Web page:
contracting problem encountered by governments who as
             resource owners contract with private sector firms for
             extraction rights.},
   Doi = {10.3368/le.94.3.340},
   Key = {fds320620}
}

@article{fds285778,
   Author = {Dillenberger, D and Lleras, JS and Sadowski, P and Takeoka,
             N},
   Title = {A theory of subjective learning},
   Journal = {Journal of Economic Theory},
   Volume = {153},
   Number = {1},
   Pages = {287-312},
   Publisher = {Elsevier BV},
   Year = {2014},
   Month = {January},
   ISSN = {0022-0531},
   url = {http://dx.doi.org/10.1016/j.jet.2014.07.003},
   Abstract = {We study an individual who faces a dynamic decision problem
             in which the process of information arrival is unobserved by
             the analyst. We elicit subjective information directly from
             choice behavior by deriving two utility representations of
             preferences over menus of acts. One representation uniquely
             identifies information as a probability measure over
             posteriors and the other identifies information as a
             partition of the state space. We compare individuals who
             expect to learn differently in terms of their preference for
             flexibility. On the extended domain of dated-menus, we show
             how to accommodate gradual learning over time by means of a
             subjective filtration. © 2014 Elsevier Inc.},
   Doi = {10.1016/j.jet.2014.07.003},
   Key = {fds285778}
}

@article{fds285779,
   Author = {Sadowski, P and Krishna, R},
   Title = {Dynamic Preference for Flexibility},
   Journal = {Econometrica},
   Volume = {82},
   Number = {2},
   Pages = {655-703},
   Publisher = {The Econometric Society},
   Year = {2014},
   ISSN = {0012-9682},
   url = {http://dx.doi.org/10.3982/ECTA10072},
   Doi = {10.3982/ECTA10072},
   Key = {fds285779}
}

@article{fds285780,
   Author = {Sadowski, P},
   Title = {Contingent preference for flexibility: Eliciting beliefs
             from behavior},
   Journal = {Theoretical Economics},
   Volume = {8},
   Number = {2},
   Pages = {503-534},
   Publisher = {The Econometric Society},
   Year = {2013},
   Month = {May},
   ISSN = {1933-6837},
   url = {http://dx.doi.org/10.3982/TE884},
   Abstract = {Following Kreps (1979), I consider a decision maker who is
             uncertain about her future taste. This uncertainty leaves
             the decision maker with a preference for flexibility: When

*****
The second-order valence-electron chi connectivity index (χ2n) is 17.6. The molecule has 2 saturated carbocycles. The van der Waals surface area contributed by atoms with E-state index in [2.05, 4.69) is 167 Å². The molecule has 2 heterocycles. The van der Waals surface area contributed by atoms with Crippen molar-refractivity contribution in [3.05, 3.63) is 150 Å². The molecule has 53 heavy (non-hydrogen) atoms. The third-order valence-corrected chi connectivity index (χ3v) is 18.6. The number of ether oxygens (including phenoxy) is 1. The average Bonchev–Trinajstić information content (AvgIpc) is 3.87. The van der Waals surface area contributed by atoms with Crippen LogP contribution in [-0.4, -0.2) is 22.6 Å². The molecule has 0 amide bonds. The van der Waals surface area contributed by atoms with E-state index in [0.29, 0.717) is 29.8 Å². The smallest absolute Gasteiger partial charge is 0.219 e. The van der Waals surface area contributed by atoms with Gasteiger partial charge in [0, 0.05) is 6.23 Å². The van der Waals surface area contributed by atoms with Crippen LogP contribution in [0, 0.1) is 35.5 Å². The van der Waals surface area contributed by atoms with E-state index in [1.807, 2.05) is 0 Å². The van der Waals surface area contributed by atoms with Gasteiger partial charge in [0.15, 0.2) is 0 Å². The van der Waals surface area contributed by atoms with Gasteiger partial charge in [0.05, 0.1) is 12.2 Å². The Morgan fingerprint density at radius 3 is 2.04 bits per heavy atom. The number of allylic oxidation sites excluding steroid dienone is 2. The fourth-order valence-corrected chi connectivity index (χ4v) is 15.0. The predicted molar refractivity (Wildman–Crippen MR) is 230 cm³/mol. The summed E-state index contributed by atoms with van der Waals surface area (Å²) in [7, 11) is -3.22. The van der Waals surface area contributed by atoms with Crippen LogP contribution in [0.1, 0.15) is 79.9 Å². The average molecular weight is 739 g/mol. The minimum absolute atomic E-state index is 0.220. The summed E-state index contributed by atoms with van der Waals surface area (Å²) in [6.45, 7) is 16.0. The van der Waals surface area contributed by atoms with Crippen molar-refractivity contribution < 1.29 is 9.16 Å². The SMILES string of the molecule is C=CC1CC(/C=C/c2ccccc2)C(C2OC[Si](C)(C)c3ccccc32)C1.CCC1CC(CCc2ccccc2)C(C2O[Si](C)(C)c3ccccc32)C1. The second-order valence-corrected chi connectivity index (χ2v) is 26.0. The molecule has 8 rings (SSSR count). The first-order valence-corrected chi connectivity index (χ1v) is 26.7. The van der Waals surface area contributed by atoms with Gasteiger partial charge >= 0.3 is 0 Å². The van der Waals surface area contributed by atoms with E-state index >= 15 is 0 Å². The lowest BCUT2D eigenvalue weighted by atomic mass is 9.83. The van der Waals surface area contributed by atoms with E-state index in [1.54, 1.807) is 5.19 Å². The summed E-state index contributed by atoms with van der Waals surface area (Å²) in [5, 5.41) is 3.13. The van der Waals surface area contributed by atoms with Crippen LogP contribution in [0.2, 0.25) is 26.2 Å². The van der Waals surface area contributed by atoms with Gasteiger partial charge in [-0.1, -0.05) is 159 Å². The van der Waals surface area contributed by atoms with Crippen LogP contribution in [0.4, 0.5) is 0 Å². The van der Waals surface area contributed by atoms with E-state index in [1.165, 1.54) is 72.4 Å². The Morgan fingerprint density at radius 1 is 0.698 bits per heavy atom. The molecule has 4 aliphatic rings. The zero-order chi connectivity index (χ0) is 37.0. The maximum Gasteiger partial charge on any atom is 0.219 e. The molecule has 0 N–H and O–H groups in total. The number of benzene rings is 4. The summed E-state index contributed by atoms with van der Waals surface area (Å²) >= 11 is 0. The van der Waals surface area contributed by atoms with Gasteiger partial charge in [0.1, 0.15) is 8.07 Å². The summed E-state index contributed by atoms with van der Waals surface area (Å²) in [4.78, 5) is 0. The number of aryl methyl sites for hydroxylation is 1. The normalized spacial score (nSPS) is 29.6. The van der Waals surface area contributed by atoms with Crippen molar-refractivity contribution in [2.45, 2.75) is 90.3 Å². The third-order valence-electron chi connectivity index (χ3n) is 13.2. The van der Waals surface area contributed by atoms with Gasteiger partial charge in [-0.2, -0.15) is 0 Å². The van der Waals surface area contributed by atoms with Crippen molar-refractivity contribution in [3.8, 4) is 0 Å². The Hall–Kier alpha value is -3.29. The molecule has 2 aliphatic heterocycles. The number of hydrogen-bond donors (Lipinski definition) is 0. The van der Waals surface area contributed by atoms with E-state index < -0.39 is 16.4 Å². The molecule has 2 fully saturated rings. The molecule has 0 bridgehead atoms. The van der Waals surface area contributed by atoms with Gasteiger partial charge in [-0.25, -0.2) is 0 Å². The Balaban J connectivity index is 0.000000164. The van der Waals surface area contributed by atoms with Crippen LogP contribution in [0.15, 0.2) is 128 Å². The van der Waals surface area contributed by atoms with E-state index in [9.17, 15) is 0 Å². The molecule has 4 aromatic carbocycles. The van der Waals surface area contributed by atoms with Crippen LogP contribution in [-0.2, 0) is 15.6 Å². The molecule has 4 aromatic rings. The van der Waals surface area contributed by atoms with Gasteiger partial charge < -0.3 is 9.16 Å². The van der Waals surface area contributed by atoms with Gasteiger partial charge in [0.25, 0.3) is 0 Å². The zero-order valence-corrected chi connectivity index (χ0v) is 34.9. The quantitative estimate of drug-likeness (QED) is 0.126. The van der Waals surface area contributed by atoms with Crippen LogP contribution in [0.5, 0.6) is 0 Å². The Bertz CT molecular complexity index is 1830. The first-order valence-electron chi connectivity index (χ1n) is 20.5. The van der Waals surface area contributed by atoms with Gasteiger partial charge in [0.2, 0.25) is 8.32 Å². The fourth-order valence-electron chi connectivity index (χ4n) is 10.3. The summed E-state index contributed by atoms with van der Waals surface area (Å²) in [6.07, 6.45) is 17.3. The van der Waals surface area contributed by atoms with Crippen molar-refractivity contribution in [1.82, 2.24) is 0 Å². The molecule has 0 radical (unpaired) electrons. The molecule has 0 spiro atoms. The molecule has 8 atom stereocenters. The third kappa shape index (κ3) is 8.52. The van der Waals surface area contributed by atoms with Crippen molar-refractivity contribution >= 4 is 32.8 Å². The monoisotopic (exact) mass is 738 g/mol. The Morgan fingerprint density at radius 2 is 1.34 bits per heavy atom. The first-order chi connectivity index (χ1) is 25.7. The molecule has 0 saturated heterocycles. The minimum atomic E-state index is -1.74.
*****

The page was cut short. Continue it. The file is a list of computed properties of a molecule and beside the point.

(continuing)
choosing among menus that contain alternatives for future
             choice, she weakly prefers menus with additional
             alternatives. Standard representations that accommodate this
             choice pattern cannot distinguish tastes (indexed by a
             subjective state space) and beliefs (a probability measure
             over the subjective states) as different concepts. I allow
             choice between menus to depend on objective states. My
             axioms provide a representation that uniquely identifies
             beliefs, provided objective states are sufficiently relevant
             for choice. I suggest that this result can provide choice
             theoretic substance to the assumption, commonly made in the
             (incomplete) contracting literature, that contracting
             parties who know each others' ranking of contracts also
             share beliefs about each others' future tastes in the face
             of unforeseen contingencies. © 2013 Philipp
             Sadowski.},
   Doi = {10.3982/TE884},
   Key = {fds285780}
}

@article{fds285775,
   Author = {Dillenberger, D and Sadowski, P},
   Title = {Generalized Partition and Subjective Filtration},
   Journal = {Economic Research Initiatives at Duke (Erid)},
   Number = {132},
   Pages = {30 pages},
   Year = {2012},
   Month = {September},
   Abstract = {We study an individual who faces a dynamic decision problem
             in which the process of information arrival is unobserved by
             the analyst, and hence should be identified from observed
             choice data. An information structure is objectively
             describable if signals correspond to events of the objective
             state space. We derive a representation of preferences over
             menus of acts that captures the behavior of a Bayesian
             decision maker who expects to receive such signals. The
             class of information structures that can support such a
             representation generalizes the notion of a partition of the
             state space. The representation allows us to compare
             individuals in terms of the preciseness of their information
             structures without requiring that they share the same prior
             beliefs. We apply the model to study an individual who
             anticipates gradual resolution of uncertainty over time.
             Both the filtration (the timing of information arrival with
             the sequence of partitions it induces) and prior beliefs are
             uniquely identified.},
   Key = {fds285775}
}

@article{fds285781,
   Author = {Sadowski, P and Dillenberger, D},
   Title = {Ashamed to Be Selfish},
   Journal = {Economic Research Initiatives at Duke Working
             Paper},
   Volume = {7},
   Number = {84},
   Year = {2010},
   Month = {September},
   Abstract = {We study a decision maker (DM) who has preferences over
             choice problems, which are sets of payoff-allocations
             between herself and a passive recipient. An example of such
             a set is the collection of possible allocations in the
             classic dictator game. The choice of an allocation from the
             set is observed by the recipient, whereas the choice of the
             set itself is not. Behaving selfishly under observation, in
             the sense of not choosing the normatively best allocation,
             inflicts shame on DM. We derive a representation that
             identifies DM's private ranking of allocations, her
             subjective norm, and shame. The normatively best allocation
             can be further characterized as the Nash solution of a
             bargaining game induced by the second-stage choice
             problem.},
   Key = {fds285781}
}